In the past days, scientists have voiced concern over many issues - gag orders for government science agencies, funding freezes, and reversing science based policies. We recognize that these changes will differently and disproportionately affect minority scientists, science advocates, and the global communities impacted by these changes in American policies. Addressing these issues is imperative in understanding how recent developments will affect all people - not simply the most privileged among us. We take seriously your concerns that for this march to be meaningful, we must centralize diversity of the march's organizers at all levels of planning. Diversity must also be reflected in the march itself - both through the mission statement and those who participate.

At the March for Science, we are committed to highlighting, standing in solidarity with, and acting as allies with black, Latinx, Asian and Pacific Islander, indigenous, Muslim, non-Christian, non-religious, women, people with disabilities, poor, gay, lesbian, bisexual, queer, trans, non-binary, agender, and intersex scientists and science advocates. We must work to make science available to everyone and encouraging individuals of all backgrounds to pursue science careers, especially in advanced degrees and positions. A diverse group of scientists produces increasingly diverse research, which broadens, strengthens, and enriches scientific inquiry, and therefore, our understanding of the world.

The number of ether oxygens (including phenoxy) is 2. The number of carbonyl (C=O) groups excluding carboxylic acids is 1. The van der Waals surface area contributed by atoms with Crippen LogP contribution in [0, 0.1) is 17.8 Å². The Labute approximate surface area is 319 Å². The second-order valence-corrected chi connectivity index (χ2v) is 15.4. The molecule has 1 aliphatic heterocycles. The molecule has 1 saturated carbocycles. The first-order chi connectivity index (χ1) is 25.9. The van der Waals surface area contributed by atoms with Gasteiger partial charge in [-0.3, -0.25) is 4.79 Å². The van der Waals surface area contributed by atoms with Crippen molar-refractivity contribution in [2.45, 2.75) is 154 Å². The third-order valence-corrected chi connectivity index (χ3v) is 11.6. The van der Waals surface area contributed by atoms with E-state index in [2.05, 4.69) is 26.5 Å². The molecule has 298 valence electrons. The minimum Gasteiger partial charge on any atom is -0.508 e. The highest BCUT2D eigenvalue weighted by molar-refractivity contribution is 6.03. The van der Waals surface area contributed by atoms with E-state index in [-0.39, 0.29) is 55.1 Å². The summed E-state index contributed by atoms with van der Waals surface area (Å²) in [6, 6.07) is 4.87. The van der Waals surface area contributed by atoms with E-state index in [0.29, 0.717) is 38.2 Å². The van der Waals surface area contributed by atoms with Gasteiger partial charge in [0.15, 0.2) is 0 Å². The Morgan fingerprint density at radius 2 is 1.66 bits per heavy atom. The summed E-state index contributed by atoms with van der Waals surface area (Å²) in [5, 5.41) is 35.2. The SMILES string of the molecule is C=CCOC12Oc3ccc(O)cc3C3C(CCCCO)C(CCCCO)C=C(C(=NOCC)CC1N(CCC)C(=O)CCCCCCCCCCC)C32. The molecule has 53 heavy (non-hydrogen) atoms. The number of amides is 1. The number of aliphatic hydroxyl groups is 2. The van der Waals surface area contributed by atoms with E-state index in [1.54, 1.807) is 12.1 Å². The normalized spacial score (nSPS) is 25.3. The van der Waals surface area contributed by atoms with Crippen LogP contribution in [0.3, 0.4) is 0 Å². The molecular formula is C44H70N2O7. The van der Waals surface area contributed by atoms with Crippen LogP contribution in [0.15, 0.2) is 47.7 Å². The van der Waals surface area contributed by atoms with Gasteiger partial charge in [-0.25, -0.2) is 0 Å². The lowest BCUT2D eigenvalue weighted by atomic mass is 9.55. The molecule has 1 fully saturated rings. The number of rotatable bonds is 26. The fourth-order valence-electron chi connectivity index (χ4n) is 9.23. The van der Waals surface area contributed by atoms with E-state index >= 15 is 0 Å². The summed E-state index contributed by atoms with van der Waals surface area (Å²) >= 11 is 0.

News

ASU March for Science is a Different Organization

There is confusion about another event and group, the “ASU March For Science,” that was started by a student organization called the Students for a Democratic Society (SDS) at ASU. This event was created after logistical disagreements and some disrespectful comments which occurred during meetings between our organizers and representatives of the SDS group. Official March for Science – Phoenix organizers would like to emphasize that we welcome input from students, staff, and faculty at ASU (after all, I work there) despite what the SDS is saying. Furthermore, we would like to officially state that this group is NOT working with us, nor are they working with the nationwide March for Science movement. That being said, we ARE working with the DC march and other satellite marches across the nation to promote consistency in our message and execution. Please advise anyone who is planning to attend the ASU event that it is a protest to ASU's investments in fossil fuels and their ties with Wells Fargo, and that it is NOT a March For Science.

March for Science Announces First Round of Partnerships and New Ways to Support Its Work – Network of Satellite Marches Nears 300 Globally